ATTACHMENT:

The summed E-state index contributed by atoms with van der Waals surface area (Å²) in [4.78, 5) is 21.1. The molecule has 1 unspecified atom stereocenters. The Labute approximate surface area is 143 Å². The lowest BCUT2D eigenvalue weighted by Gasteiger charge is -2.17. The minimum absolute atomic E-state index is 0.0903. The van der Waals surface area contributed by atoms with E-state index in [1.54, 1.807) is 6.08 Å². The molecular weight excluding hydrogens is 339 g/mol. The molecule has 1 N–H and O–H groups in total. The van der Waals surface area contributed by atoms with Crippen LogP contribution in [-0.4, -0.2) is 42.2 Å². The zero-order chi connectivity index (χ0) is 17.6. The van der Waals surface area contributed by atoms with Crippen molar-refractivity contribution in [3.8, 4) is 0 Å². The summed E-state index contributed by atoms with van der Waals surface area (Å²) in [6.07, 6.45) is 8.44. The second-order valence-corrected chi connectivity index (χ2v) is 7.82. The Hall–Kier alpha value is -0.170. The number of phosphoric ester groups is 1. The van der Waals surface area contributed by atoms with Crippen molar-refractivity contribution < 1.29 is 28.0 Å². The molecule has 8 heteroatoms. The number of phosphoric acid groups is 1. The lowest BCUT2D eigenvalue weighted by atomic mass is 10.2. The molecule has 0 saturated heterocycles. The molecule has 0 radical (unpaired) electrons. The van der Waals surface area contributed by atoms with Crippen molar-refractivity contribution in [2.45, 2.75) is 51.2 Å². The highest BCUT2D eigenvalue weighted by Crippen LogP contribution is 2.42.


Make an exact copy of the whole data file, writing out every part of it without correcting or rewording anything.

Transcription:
The summed E-state index contributed by atoms with van der Waals surface area (Å²) in [4.78, 5) is 21.1. The molecule has 1 unspecified atom stereocenters. The Labute approximate surface area is 143 Å². The lowest BCUT2D eigenvalue weighted by Gasteiger charge is -2.17. The minimum absolute atomic E-state index is 0.0903. The van der Waals surface area contributed by atoms with E-state index in [1.54, 1.807) is 6.08 Å². The molecular weight excluding hydrogens is 339 g/mol. The molecule has 1 N–H and O–H groups in total. The van der Waals surface area contributed by atoms with Crippen LogP contribution in [-0.4, -0.2) is 42.2 Å². The zero-order chi connectivity index (χ0) is 17.6. The van der Waals surface area contributed by atoms with Crippen molar-refractivity contribution in [3.8, 4) is 0 Å². The summed E-state index contributed by atoms with van der Waals surface area (Å²) in [6.07, 6.45) is 8.44. The second-order valence-corrected chi connectivity index (χ2v) is 7.82. The Hall–Kier alpha value is -0.170. The number of phosphoric ester groups is 1. The van der Waals surface area contributed by atoms with Crippen molar-refractivity contribution < 1.29 is 28.0 Å². The molecule has 8 heteroatoms. The number of phosphoric acid groups is 1. The lowest BCUT2D eigenvalue weighted by atomic mass is 10.2. The molecule has 0 saturated heterocycles. The molecule has 0 radical (unpaired) electrons. The van der Waals surface area contributed by atoms with Crippen molar-refractivity contribution in [2.45, 2.75) is 51.2 Å². The highest BCUT2D eigenvalue weighted by Crippen LogP contribution is 2.42.